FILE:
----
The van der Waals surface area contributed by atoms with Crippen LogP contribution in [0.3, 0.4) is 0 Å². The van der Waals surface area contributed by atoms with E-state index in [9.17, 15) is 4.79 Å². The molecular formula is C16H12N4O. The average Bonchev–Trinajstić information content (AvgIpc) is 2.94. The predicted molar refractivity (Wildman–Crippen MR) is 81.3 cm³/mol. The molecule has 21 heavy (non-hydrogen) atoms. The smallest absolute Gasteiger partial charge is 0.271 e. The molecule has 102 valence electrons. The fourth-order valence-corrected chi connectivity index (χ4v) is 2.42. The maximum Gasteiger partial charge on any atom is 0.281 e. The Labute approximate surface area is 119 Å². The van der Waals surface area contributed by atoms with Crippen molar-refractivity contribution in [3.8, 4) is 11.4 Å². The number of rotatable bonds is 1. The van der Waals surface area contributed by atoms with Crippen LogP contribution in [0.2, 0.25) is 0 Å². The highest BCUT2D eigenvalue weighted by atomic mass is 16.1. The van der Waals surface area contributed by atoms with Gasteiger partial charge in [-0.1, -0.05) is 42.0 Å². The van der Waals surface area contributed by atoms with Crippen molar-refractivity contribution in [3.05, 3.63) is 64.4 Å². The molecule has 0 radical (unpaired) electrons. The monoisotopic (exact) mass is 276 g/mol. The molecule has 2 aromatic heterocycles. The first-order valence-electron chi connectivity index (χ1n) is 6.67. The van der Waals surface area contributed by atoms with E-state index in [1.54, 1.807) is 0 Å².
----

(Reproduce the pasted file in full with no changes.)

The van der Waals surface area contributed by atoms with Crippen LogP contribution in [0.3, 0.4) is 0 Å². The van der Waals surface area contributed by atoms with E-state index in [9.17, 15) is 4.79 Å². The molecular formula is C16H12N4O. The average Bonchev–Trinajstić information content (AvgIpc) is 2.94. The predicted molar refractivity (Wildman–Crippen MR) is 81.3 cm³/mol. The molecule has 21 heavy (non-hydrogen) atoms. The smallest absolute Gasteiger partial charge is 0.271 e. The molecule has 102 valence electrons. The fourth-order valence-corrected chi connectivity index (χ4v) is 2.42. The maximum Gasteiger partial charge on any atom is 0.281 e. The Labute approximate surface area is 119 Å². The van der Waals surface area contributed by atoms with Crippen molar-refractivity contribution in [3.8, 4) is 11.4 Å². The number of rotatable bonds is 1. The van der Waals surface area contributed by atoms with Crippen LogP contribution in [0.2, 0.25) is 0 Å². The highest BCUT2D eigenvalue weighted by atomic mass is 16.1. The van der Waals surface area contributed by atoms with Gasteiger partial charge in [-0.1, -0.05) is 42.0 Å². The van der Waals surface area contributed by atoms with Crippen molar-refractivity contribution in [3.05, 3.63) is 64.4 Å². The molecule has 0 radical (unpaired) electrons. The monoisotopic (exact) mass is 276 g/mol. The molecule has 2 aromatic heterocycles. The first-order valence-electron chi connectivity index (χ1n) is 6.67. The van der Waals surface area contributed by atoms with E-state index in [1.54, 1.807) is 0 Å².